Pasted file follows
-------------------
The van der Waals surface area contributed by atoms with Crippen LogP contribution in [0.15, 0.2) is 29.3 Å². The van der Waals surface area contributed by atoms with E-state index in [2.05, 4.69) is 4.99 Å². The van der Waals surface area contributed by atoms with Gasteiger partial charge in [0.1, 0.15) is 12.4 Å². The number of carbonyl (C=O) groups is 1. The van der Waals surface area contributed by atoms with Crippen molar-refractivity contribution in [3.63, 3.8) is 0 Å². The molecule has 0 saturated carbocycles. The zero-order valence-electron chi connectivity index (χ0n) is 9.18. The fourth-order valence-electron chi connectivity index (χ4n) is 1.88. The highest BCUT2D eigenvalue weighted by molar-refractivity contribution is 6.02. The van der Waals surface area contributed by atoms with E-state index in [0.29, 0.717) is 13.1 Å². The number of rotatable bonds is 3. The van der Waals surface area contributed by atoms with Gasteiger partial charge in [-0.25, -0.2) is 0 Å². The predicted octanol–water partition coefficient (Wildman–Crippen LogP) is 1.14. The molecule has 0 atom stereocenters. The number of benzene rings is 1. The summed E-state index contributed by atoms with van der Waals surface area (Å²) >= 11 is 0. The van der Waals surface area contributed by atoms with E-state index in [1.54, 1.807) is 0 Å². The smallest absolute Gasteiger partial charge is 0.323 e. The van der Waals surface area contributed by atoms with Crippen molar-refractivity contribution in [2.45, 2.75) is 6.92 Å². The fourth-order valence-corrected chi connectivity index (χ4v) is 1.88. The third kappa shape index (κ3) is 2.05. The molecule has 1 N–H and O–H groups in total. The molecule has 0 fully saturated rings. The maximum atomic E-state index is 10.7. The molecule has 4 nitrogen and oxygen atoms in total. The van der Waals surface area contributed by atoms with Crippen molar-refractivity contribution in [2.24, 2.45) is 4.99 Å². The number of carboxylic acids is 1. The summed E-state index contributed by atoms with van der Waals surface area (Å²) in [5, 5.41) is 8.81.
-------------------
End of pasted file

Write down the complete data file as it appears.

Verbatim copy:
The van der Waals surface area contributed by atoms with Crippen LogP contribution in [0.15, 0.2) is 29.3 Å². The van der Waals surface area contributed by atoms with E-state index in [2.05, 4.69) is 4.99 Å². The van der Waals surface area contributed by atoms with Gasteiger partial charge in [0.1, 0.15) is 12.4 Å². The number of carbonyl (C=O) groups is 1. The van der Waals surface area contributed by atoms with Crippen molar-refractivity contribution in [3.63, 3.8) is 0 Å². The molecule has 0 saturated carbocycles. The zero-order valence-electron chi connectivity index (χ0n) is 9.18. The fourth-order valence-electron chi connectivity index (χ4n) is 1.88. The highest BCUT2D eigenvalue weighted by molar-refractivity contribution is 6.02. The van der Waals surface area contributed by atoms with E-state index in [0.29, 0.717) is 13.1 Å². The number of rotatable bonds is 3. The van der Waals surface area contributed by atoms with Gasteiger partial charge in [-0.25, -0.2) is 0 Å². The predicted octanol–water partition coefficient (Wildman–Crippen LogP) is 1.14. The molecule has 0 atom stereocenters. The number of benzene rings is 1. The summed E-state index contributed by atoms with van der Waals surface area (Å²) >= 11 is 0. The van der Waals surface area contributed by atoms with E-state index in [1.54, 1.807) is 0 Å². The smallest absolute Gasteiger partial charge is 0.323 e. The van der Waals surface area contributed by atoms with Crippen molar-refractivity contribution in [2.45, 2.75) is 6.92 Å². The fourth-order valence-corrected chi connectivity index (χ4v) is 1.88. The third kappa shape index (κ3) is 2.05. The molecule has 1 N–H and O–H groups in total. The molecule has 0 fully saturated rings. The maximum atomic E-state index is 10.7. The molecule has 4 nitrogen and oxygen atoms in total. The van der Waals surface area contributed by atoms with Crippen molar-refractivity contribution in [2.24, 2.45) is 4.99 Å². The number of carboxylic acids is 1. The summed E-state index contributed by atoms with van der Waals surface area (Å²) in [5, 5.41) is 8.81.